As the first author ever invited to the Smithsonian Libraries Board, I’ve now served for almost 8 years! In honor of the 50th Anniversary of the Libraries joining under one umbrella, I’m asking 50 authors to say Happy Birthday to the Libraries and share their thoughts on libraries, here’s mine!
My friend, fellow author, and fellow board member of the Smithsonian Libraries, Steve Berry, shares his birthday wishes for the institution. Steve also describes why libraries are important to him and his writing practice. Steve also led a tour of the Smithsonian Castle and was interviewed with me on Author Imprint, with our colleague Jeffery Deaver.
“Libraries, for me, also hold a special place, it’s where books first came alive…” -Steve Berry
Immediately after we filmed my marvelous friend Brad Meltzer for the Smithsonian Libraries, his book hit #1 on The New York Times Best Seller list. More news from Brad, his delightful children’s book series is being turned into a TV show.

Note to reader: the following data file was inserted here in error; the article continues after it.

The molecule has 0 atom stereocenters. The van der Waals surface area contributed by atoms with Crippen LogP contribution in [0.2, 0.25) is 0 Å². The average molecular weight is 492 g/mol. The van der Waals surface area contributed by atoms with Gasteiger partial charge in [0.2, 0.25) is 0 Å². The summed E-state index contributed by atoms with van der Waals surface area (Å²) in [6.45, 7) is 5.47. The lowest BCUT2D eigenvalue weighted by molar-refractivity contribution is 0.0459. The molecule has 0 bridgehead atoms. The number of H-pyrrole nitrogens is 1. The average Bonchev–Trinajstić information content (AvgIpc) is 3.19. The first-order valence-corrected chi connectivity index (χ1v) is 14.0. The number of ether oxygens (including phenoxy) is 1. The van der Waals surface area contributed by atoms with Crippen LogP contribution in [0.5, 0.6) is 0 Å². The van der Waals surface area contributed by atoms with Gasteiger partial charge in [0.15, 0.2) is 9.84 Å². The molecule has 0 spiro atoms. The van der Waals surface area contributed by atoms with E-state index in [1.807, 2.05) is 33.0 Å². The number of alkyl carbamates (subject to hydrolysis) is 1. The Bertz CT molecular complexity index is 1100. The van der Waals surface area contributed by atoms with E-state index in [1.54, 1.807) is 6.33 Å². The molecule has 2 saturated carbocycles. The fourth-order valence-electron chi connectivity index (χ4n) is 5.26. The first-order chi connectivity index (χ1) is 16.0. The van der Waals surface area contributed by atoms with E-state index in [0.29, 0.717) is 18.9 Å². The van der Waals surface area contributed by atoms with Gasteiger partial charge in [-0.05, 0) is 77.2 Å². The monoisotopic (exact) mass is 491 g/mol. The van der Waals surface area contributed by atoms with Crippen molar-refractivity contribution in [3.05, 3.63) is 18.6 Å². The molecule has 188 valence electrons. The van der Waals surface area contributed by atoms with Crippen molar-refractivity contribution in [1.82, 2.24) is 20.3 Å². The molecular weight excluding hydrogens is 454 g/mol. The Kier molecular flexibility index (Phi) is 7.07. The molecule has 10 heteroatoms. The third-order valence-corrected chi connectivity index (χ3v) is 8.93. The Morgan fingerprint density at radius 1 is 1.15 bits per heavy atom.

Brad’s Movie will be uploaded soon. You can watch the film on Katherine’s Facebook page.
Third in our series is my wonderful friend and colleague Jeffery Deaver. Jefferey and I are among the initial 32 sponsoring founders of International Thriller Writers and have worked together in a variety of colorful venues. Jefferey talks about growing up as a ‘nerd’ and his love of libraries.
We also were recently interviewed with our friend Steve Berry (also an ITW founder) by Maggie Orton of Author Imprint, in which we discuss the Smithsonian Libraries Adopt-a-Book program, the difference between mysteries and thrillers, and more.